“The commentary your provided doesn’t fit the context of 2 Cor (and may be colored by a bias which exalts the grace of God over the other aspects of his character, then applied to every passage… common in churches and movements that see everything through their ‘distinctive’).”

    Will, churches that teach salvation by Grace alone through faith alone in Christ alone are almost unheard of in my area. It is not common – it is very uncommon.

    God’s Grace is not exalted over the other aspects of His character. It is completely consistent with His perfect holiness and righteousness. To use Chafer’s words:

    “God does forgive, but it is only on the righteous ground that the penalty for sin is borne by the Savior. It is for this reason that the sinner must come to God by Jesus Christ and that salvation is conditioned on faith in Christ. There is no need for Christ to die if God is free to make light of the sinner’s sin by a mere attitude of graciousness apart from satisfaction because of outraged holiness.”

    Also, I don’t understand what you mean when you say:

    “Also note the use of the word ‘repent’ – it is from sinful acts, though I agree that we must also repent of depending on our ‘righteous’ acts.”

    In 2 Corinthians 12, Paul is indeed talking about repentance from sinful acts. But, he is speaking to a body of believers. Although Paul would be bitterly disappointed to find his flock had not repented from these sinful acts, this has nothing to do with questioning whether or not they are saved.

    The clearest teaching on repentance that I have found comes from Ron Shea at Clear Gospel Campaign. I will provide a link below. A key excerpt follows:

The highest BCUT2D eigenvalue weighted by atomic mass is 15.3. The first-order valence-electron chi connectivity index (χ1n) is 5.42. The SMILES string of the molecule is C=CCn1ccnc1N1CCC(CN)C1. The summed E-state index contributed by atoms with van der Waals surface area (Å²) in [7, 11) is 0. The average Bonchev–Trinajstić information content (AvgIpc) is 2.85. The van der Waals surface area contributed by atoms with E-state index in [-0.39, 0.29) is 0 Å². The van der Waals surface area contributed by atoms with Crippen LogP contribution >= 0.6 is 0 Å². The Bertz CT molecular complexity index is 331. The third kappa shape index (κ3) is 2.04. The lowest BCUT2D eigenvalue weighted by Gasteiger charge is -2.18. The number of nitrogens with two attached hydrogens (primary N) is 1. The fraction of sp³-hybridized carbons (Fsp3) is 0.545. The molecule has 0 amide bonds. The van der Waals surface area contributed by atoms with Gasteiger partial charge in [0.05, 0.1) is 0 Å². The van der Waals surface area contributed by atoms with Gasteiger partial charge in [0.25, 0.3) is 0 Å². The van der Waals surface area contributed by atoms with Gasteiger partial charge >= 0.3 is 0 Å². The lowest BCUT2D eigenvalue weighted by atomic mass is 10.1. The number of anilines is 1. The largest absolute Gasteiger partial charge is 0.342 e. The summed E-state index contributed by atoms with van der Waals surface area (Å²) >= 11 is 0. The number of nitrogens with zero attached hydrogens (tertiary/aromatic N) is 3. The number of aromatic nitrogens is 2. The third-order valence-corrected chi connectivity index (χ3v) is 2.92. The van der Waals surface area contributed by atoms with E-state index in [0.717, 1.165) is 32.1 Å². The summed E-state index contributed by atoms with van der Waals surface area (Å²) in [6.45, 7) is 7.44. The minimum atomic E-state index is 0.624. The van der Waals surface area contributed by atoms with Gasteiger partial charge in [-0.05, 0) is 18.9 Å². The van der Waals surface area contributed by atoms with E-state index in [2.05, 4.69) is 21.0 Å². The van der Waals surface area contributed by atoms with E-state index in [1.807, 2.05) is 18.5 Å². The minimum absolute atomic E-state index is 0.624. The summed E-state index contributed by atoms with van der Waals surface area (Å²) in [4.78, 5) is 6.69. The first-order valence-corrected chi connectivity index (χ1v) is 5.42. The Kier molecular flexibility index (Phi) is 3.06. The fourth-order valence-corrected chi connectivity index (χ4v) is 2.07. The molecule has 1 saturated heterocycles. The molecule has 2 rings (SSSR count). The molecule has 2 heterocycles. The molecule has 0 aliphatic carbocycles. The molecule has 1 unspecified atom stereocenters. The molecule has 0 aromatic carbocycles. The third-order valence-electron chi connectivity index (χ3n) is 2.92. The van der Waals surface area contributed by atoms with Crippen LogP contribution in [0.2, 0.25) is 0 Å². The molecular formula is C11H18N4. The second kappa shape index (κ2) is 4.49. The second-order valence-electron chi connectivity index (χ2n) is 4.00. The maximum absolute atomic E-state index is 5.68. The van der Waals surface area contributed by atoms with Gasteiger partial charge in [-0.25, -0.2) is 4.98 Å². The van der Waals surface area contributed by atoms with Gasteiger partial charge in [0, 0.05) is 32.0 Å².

“The Bible never teaches that one must repent of their sins to be saved.

    Whenever sin is the object of repentance, the consequence of repentance is never eternal salvation.

    Whenever eternal salvation is the consequence of repentance, the object of repentance is never sin.

    In every passage on repentance relating to eternal salvation, the object of repentance is, in some way or another, the person of Jesus Christ, his eternal divinity, his atoning death, His resurrection, or the freeness of the eternal salvation he provides. The object of saving repentance is no different than the elements of saving faith described in other terms throughout Scripture”


  82. John,
    Thanks your thoughts – we are in full agreement that salvation is in keeping with Eph 2:8-10 – by grace alone, though faith alone. We also agree that on behalf of all who have a saving faith in Christ, Jesus fully took upon himself God’s holy wrath that we would have endured for our sins (past, present, and future).

    I have read Dr. Shea’s website which prompted thought about the word ‘repent’ and have planned to do a word study so I can fully confirm his point regarding the use of the word repentance. It seems that through our dialogue and what was revealed in my reading of 2 Cor 12-13 this morning, that indeed the term ‘repent’ *is* used in association with sins, a verse I didn’t find on Dr. Shea’s site. My point in citing this is that Paul asks the believer to examine himself to see if he is in the faith. I disagree with the aforementioned commentary, asking you to set it aside and read the passage yourself slowly, without a filter that throws out the possibility that Paul may be asking the believers to examine themselves to see whether they are in the faith – Paul’s exact words.

    Bruce, Your points are well made and I will give them more consideration and I will consider them more fully later. I do appreciate you commenting, especially to point out that we are called to encourage all to follow Christ, not to determine who is a ‘true believer’ and who isn’t.